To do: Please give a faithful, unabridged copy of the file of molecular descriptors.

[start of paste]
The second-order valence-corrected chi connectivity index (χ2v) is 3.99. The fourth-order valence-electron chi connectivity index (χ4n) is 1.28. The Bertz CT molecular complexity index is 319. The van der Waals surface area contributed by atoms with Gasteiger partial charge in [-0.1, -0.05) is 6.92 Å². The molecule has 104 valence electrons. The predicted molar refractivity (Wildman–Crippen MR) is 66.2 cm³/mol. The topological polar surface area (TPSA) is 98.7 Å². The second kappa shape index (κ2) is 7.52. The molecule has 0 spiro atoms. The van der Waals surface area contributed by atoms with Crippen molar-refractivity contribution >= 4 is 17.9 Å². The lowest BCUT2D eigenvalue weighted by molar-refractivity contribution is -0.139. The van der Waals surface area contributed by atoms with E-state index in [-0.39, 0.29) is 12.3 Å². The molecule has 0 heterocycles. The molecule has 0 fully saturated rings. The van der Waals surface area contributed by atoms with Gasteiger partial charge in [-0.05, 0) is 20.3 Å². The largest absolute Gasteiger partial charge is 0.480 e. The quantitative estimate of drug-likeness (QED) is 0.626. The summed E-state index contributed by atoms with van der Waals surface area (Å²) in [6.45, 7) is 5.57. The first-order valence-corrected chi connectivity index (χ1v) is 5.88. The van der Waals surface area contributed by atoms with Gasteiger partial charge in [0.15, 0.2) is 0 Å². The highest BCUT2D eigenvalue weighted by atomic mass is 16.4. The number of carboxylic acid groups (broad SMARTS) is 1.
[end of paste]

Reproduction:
The second-order valence-corrected chi connectivity index (χ2v) is 3.99. The fourth-order valence-electron chi connectivity index (χ4n) is 1.28. The Bertz CT molecular complexity index is 319. The van der Waals surface area contributed by atoms with Gasteiger partial charge in [-0.1, -0.05) is 6.92 Å². The molecule has 104 valence electrons. The predicted molar refractivity (Wildman–Crippen MR) is 66.2 cm³/mol. The topological polar surface area (TPSA) is 98.7 Å². The second kappa shape index (κ2) is 7.52. The molecule has 0 spiro atoms. The van der Waals surface area contributed by atoms with Crippen molar-refractivity contribution >= 4 is 17.9 Å². The lowest BCUT2D eigenvalue weighted by molar-refractivity contribution is -0.139. The van der Waals surface area contributed by atoms with E-state index in [-0.39, 0.29) is 12.3 Å². The molecule has 0 heterocycles. The molecule has 0 fully saturated rings. The van der Waals surface area contributed by atoms with Gasteiger partial charge in [-0.05, 0) is 20.3 Å². The largest absolute Gasteiger partial charge is 0.480 e. The quantitative estimate of drug-likeness (QED) is 0.626. The summed E-state index contributed by atoms with van der Waals surface area (Å²) in [6.45, 7) is 5.57. The first-order valence-corrected chi connectivity index (χ1v) is 5.88. The van der Waals surface area contributed by atoms with Gasteiger partial charge in [0.15, 0.2) is 0 Å². The highest BCUT2D eigenvalue weighted by atomic mass is 16.4. The number of carboxylic acid groups (broad SMARTS) is 1.